Cape Town - The way of the future is here at Groote Schuur Hospital, being the first public health institution in South Africa to perform robotic-assisted surgery with the da Vinci Xi.
Groote Schuur is now one of eight hospitals in South Africa which will be performing robotic surgeries, seven of which are in the private sector and cost R38 million each.
Robotic surgery hit SA shores in the private sector eight years ago.
Every 25 seconds, a surgeon starts this robot globally for surgeries.
It is for this reason that the Western Cape Department of Health hopes it will alleviate the backlog of surgeries which have been affected by the pandemic.
The official launch took place today in the presence of MEC of Health Nomafrench Mbombo and chief operating officer of the Western Cape Health Department, Dr Saadiq Karriem and chief executive of the hospital, Dr Bhavna Patel.
At first glance, one would think it was a scene out of the movie The Terminator or Transformers.
The da Vinci Xi system boasts four generations and is an extension of the surgeon.
The device can be used across a wide spectrum of minimally-invasive surgical procedures such as gynaecology, urology, cardiothoracic, colorectal and general surgery and is expected to reduce blood loss, infection recovery and less scarring after surgery.
Training of staff could take between four to six months.
Dr Patel said they were proud to have the robot here.
“We excited to be the first public hospital in South Africa to offer this service to our first patients,” she said.
“Not only are we the first hospital, but actually this version of the da Vinci roll-out, which is the Xi version, is the first in Africa.
‘“We remain at the cutting edge of innovation and we will do the best we can with this machine.”
Mbombo said the time was now for the evolution of surgery and would be a learning curve and tool for students.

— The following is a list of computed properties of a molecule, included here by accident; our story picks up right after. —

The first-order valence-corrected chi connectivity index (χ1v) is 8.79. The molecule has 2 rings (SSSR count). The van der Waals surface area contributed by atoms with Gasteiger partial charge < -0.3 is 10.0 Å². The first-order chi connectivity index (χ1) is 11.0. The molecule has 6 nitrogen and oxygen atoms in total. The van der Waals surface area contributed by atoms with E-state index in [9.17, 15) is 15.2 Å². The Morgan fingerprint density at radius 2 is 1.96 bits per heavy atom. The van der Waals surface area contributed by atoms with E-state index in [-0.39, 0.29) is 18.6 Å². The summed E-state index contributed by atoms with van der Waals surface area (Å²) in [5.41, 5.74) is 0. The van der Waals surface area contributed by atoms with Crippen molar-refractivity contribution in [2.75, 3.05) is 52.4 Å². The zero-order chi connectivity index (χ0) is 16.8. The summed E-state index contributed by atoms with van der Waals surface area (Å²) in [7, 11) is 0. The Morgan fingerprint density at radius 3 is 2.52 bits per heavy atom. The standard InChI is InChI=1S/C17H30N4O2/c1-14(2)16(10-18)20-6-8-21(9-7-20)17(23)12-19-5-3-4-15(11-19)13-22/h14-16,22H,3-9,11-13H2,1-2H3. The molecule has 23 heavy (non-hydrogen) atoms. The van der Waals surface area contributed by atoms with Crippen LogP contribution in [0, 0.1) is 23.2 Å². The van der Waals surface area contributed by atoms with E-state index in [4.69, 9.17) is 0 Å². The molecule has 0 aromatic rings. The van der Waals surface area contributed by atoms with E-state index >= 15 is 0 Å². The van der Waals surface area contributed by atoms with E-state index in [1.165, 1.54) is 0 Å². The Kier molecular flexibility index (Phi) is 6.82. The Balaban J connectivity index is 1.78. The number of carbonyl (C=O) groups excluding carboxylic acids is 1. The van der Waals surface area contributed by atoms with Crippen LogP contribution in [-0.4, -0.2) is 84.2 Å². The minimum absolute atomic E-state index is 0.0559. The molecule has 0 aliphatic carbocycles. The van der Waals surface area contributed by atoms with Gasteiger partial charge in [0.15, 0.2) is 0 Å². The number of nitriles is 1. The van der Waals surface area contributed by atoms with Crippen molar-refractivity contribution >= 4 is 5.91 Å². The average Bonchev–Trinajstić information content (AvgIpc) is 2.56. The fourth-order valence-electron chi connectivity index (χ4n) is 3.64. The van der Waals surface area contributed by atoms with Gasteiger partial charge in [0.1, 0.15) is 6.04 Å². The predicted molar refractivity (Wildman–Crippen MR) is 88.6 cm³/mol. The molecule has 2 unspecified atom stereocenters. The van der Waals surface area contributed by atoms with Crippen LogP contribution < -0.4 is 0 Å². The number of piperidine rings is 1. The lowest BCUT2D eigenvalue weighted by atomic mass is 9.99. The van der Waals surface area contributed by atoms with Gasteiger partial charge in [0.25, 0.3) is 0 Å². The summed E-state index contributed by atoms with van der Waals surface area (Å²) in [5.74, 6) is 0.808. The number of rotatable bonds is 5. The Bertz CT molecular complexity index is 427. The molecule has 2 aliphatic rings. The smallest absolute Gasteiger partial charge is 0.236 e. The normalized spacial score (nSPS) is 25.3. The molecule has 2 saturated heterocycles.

“While we were focusing on the pandemic, and prioritising others like primary care, we forgot about the two medical schools and two of our hospital tertiary services, they render such care, which is a highly specialised care.
“Our post graduate students who have to train to offer that intervention, it was here we had the lung and the heart transplant.
“When I saw it in Medi-Clinic in Durbanville in Urology and Kingsbury, I said one day is one day.
“This is the day, it may have cost us R38 million to move with the time and evolution.
“Now we can compete with the world and that we do not leave behind other levels of care.”
Dr Samkele Salukazana, robotic surgery co-ordinator at Groote Schuur Hospital said people should not forget the surgeons were doing the operations with the robot’s assistance.
“Robotic-assisted surgery has become the new standard of care as an option for minimal invasive surgical intervention.
“This new technology allows surgeons to perform many types of complex procedures with more precision.
Dr Karriem added the robot would assist in the backlog of surgeries caused by the pandemic.
“Even despite Covid-19 pandemic, we don’t forget about the non-Covid care, a lot of our resources would have had to be focused on treating Covid cases.
“The surgical backlog is significant unfortunately and what we are trying to do is to address the backlog.
“There is another backlog like the new diagnosis of TB (tuberculosis) and HIV services.
“We had to keep the services on pause. Surgical backlog, we have plans at our big hospitals to address the backlog.
“While Covid is with us, we at WCED want to address all the backlog.”
Paul Landman, general manager for robotic surgery, Medhold, said the robot was started every 25 seconds by a surgeon globally and that more than 8 million surgeries have been done around the world.
“This is the first surgical robotic device in an academic teaching hospital,” he said.
“There are currently seven robots in South Africa, all in the private sector.
“From urology to general surgery, gynaecology and thoracic surgery.
“Since 2020, I can give you some stats, there have been over 8 and half million procedures done with the da Vinci in 67 countries.
“Every 25 seconds a surgeon starts a robot to start a procedure.”
During a demonstration using visuals and the “arms” of the robot, Chris du Plessis, Medhold clinical sales robotic surgery specialist explained to the media how the machine worked.
He said the surgeon sits at the surgeon and uses the console and has a 3d vision and showcases where the instruments are which are passed through the analyst and the arms have a remote sensor and rotates and camera.